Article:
Economics at your fingertips  

Occupational segregation of Hispanics in US metropolitan areas

Olga Alonso-Villar, Carlos Gradín () and Coral del Rio Otero ()

Applied Economics, 2013, vol. 45, issue 30, 4298-4307

Abstract: This article quantifies the occupational segregation of Hispanics in the largest Hispanic enclaves of the US. Using a procedure based on propensity score, it explores the role played by the characteristics of Hispanics, such as country of origin and English fluency, in explaining the variation of segregation across metropolitan areas. Regarding the characteristics of the metropolitan areas, a regression analysis shows that the segregation of Hispanic workers tends to be higher in relatively smaller and highly educated labour markets, with a lower proportion of Hispanics, a higher growth of recent foreign-born Hispanics and in areas where they face cooler feelings from the rest of the population.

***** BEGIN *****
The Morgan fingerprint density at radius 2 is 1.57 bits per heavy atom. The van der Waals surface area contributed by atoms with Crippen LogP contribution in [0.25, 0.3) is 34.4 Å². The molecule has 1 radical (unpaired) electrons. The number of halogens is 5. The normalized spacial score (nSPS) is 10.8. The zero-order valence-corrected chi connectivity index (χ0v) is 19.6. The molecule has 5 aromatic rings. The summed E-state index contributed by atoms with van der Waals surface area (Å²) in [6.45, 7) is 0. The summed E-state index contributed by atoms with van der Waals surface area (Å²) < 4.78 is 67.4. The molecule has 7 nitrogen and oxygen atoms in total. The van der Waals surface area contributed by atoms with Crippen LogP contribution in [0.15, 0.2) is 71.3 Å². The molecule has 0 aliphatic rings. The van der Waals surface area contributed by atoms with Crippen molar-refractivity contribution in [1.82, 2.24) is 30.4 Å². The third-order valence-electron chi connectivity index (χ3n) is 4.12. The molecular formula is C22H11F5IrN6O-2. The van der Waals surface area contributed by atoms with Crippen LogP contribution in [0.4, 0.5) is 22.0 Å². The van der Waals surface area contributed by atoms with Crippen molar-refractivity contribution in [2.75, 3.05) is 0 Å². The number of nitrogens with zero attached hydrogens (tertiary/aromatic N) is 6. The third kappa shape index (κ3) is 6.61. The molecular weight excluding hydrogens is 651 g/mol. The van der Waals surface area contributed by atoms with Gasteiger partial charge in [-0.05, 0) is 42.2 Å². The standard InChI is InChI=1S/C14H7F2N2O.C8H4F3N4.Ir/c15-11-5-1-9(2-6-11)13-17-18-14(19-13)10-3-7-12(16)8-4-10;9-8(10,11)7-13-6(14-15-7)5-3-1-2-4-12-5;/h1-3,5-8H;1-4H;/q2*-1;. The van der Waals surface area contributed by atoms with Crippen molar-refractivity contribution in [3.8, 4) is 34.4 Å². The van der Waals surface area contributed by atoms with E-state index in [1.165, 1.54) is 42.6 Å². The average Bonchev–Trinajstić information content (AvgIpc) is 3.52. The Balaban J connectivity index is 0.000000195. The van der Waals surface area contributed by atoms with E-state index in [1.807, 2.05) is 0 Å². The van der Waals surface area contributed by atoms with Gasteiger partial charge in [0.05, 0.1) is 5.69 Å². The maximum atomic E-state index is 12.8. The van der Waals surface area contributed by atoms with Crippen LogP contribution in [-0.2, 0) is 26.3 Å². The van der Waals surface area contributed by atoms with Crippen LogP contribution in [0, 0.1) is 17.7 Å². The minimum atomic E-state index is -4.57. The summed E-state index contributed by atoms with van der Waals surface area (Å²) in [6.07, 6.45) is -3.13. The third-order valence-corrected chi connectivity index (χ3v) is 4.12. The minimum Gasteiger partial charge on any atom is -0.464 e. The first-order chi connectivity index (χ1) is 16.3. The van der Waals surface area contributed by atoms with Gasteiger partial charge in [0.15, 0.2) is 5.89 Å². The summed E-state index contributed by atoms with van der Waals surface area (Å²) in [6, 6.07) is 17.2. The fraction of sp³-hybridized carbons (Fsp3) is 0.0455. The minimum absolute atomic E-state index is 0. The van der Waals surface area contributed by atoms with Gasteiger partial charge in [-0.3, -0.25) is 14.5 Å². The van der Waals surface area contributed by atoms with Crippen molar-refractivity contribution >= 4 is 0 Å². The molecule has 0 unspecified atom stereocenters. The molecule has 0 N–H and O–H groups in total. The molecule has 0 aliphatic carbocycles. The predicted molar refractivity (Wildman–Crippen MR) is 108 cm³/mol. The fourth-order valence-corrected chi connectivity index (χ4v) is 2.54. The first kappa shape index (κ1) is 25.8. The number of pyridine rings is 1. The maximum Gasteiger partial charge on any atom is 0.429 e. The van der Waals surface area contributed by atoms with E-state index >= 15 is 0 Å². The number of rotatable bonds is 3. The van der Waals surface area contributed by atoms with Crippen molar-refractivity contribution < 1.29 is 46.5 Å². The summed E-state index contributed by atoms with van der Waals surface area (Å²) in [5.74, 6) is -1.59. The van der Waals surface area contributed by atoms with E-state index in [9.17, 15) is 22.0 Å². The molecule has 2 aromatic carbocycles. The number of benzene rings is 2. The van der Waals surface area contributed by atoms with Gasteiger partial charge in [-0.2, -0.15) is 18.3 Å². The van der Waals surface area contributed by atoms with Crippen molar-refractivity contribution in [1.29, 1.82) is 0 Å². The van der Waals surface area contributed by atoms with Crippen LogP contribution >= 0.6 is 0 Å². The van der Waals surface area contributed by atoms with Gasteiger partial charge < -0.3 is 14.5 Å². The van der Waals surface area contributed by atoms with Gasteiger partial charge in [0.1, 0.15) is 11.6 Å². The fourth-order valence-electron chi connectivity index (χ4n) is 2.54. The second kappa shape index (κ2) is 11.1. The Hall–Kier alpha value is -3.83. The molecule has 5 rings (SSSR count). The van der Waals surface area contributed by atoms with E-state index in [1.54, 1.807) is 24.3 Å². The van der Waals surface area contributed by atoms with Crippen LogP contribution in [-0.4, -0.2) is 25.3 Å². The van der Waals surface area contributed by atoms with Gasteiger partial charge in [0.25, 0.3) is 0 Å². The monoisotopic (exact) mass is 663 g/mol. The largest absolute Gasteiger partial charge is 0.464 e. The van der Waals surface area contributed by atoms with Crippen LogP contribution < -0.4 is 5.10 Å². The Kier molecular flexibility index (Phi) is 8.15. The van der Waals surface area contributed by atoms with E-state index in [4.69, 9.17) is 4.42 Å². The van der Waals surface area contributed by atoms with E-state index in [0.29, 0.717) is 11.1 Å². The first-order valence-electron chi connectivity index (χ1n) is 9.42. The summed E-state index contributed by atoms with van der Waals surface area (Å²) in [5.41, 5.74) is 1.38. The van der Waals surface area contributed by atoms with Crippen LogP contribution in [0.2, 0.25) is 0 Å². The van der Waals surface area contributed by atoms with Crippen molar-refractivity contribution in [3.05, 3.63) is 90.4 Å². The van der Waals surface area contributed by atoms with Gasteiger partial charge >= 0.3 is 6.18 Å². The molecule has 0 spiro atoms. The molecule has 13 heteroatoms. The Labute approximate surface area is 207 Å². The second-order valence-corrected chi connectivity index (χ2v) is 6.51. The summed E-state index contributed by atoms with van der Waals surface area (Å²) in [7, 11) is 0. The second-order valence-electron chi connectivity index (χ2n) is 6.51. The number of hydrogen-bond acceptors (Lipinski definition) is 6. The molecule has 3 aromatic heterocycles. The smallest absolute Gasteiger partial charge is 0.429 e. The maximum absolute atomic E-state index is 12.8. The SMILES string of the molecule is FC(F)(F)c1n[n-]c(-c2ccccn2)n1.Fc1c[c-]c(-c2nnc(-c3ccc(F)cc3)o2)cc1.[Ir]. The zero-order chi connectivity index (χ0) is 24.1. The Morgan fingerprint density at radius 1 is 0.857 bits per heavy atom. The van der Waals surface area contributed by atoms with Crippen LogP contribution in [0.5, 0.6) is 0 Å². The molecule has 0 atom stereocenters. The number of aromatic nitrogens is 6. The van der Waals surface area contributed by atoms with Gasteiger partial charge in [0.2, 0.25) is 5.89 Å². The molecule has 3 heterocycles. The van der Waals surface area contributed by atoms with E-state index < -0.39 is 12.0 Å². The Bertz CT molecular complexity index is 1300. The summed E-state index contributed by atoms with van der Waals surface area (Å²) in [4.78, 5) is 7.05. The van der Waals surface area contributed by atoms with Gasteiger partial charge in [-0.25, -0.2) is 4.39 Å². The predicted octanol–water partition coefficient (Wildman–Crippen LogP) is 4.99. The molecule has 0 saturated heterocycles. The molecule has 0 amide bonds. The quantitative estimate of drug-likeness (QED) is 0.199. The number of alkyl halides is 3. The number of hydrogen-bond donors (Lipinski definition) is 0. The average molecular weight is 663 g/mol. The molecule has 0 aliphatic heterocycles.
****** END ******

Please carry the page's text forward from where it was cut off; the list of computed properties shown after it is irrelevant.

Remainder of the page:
Date: 2013
References: View references in EconPapers View complete reference list from CitEc
Citations: View citations in EconPapers (6) Track citations by RSS feed

Downloads: (external link) (text/html)
Access to full text is restricted to subscribers.

Related works:
Working Paper: Occupational segregation of Hispanics in U.S. metropolitan areas (2012) Downloads
This item may be available elsewhere in EconPapers: Search for items with the same title.

Export reference: BibTeX RIS (EndNote, ProCite, RefMan) HTML/Text

Persistent link:

Ordering information: This journal article can be ordered from

Access Statistics for this article

Applied Economics is currently edited by Anita Phillips

More articles in Applied Economics from Taylor & Francis Journals
Bibliographic data for series maintained by Chris Longhurst ().

Page updated 2019-01-27
Handle: RePEc:taf:applec:v:45:y:2013:i:30:p:4298-4307